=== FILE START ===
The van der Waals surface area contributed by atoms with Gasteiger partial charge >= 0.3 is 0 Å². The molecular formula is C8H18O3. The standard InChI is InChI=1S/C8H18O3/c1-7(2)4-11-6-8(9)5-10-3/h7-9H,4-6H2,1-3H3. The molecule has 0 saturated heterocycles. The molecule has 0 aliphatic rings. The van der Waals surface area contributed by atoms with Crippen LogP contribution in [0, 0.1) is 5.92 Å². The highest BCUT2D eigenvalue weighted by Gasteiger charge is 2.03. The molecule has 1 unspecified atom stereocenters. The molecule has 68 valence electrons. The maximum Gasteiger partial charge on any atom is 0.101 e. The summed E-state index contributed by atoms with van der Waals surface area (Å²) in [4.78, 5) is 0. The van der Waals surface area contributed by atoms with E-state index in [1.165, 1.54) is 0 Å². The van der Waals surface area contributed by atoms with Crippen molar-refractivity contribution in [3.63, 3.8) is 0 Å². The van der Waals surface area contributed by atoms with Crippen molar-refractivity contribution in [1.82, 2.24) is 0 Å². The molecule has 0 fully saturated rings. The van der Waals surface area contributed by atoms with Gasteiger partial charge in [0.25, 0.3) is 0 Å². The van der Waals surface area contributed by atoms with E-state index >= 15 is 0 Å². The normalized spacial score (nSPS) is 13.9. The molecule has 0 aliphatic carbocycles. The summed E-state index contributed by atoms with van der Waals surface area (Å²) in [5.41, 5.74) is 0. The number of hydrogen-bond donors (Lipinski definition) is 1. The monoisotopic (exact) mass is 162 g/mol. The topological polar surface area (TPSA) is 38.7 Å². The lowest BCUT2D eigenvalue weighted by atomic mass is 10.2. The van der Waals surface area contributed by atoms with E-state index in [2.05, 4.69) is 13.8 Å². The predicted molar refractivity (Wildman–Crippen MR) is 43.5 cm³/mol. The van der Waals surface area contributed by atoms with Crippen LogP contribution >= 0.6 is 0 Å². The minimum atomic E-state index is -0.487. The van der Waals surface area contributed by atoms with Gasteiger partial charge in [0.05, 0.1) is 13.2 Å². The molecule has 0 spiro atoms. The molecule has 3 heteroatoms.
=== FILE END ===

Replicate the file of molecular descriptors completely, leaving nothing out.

The van der Waals surface area contributed by atoms with Gasteiger partial charge >= 0.3 is 0 Å². The molecular formula is C8H18O3. The standard InChI is InChI=1S/C8H18O3/c1-7(2)4-11-6-8(9)5-10-3/h7-9H,4-6H2,1-3H3. The molecule has 0 saturated heterocycles. The molecule has 0 aliphatic rings. The van der Waals surface area contributed by atoms with Crippen LogP contribution in [0, 0.1) is 5.92 Å². The highest BCUT2D eigenvalue weighted by Gasteiger charge is 2.03. The molecule has 1 unspecified atom stereocenters. The molecule has 68 valence electrons. The maximum Gasteiger partial charge on any atom is 0.101 e. The summed E-state index contributed by atoms with van der Waals surface area (Å²) in [4.78, 5) is 0. The van der Waals surface area contributed by atoms with E-state index in [1.165, 1.54) is 0 Å². The van der Waals surface area contributed by atoms with Crippen molar-refractivity contribution in [3.63, 3.8) is 0 Å². The van der Waals surface area contributed by atoms with Crippen molar-refractivity contribution in [1.82, 2.24) is 0 Å². The molecule has 0 fully saturated rings. The van der Waals surface area contributed by atoms with Gasteiger partial charge in [0.25, 0.3) is 0 Å². The van der Waals surface area contributed by atoms with E-state index >= 15 is 0 Å². The normalized spacial score (nSPS) is 13.9. The molecule has 0 aliphatic carbocycles. The summed E-state index contributed by atoms with van der Waals surface area (Å²) in [5.41, 5.74) is 0. The number of hydrogen-bond donors (Lipinski definition) is 1. The monoisotopic (exact) mass is 162 g/mol. The topological polar surface area (TPSA) is 38.7 Å². The lowest BCUT2D eigenvalue weighted by atomic mass is 10.2. The van der Waals surface area contributed by atoms with E-state index in [2.05, 4.69) is 13.8 Å². The predicted molar refractivity (Wildman–Crippen MR) is 43.5 cm³/mol. The van der Waals surface area contributed by atoms with Crippen LogP contribution >= 0.6 is 0 Å². The minimum atomic E-state index is -0.487. The van der Waals surface area contributed by atoms with Gasteiger partial charge in [0.05, 0.1) is 13.2 Å². The molecule has 0 spiro atoms. The molecule has 3 heteroatoms.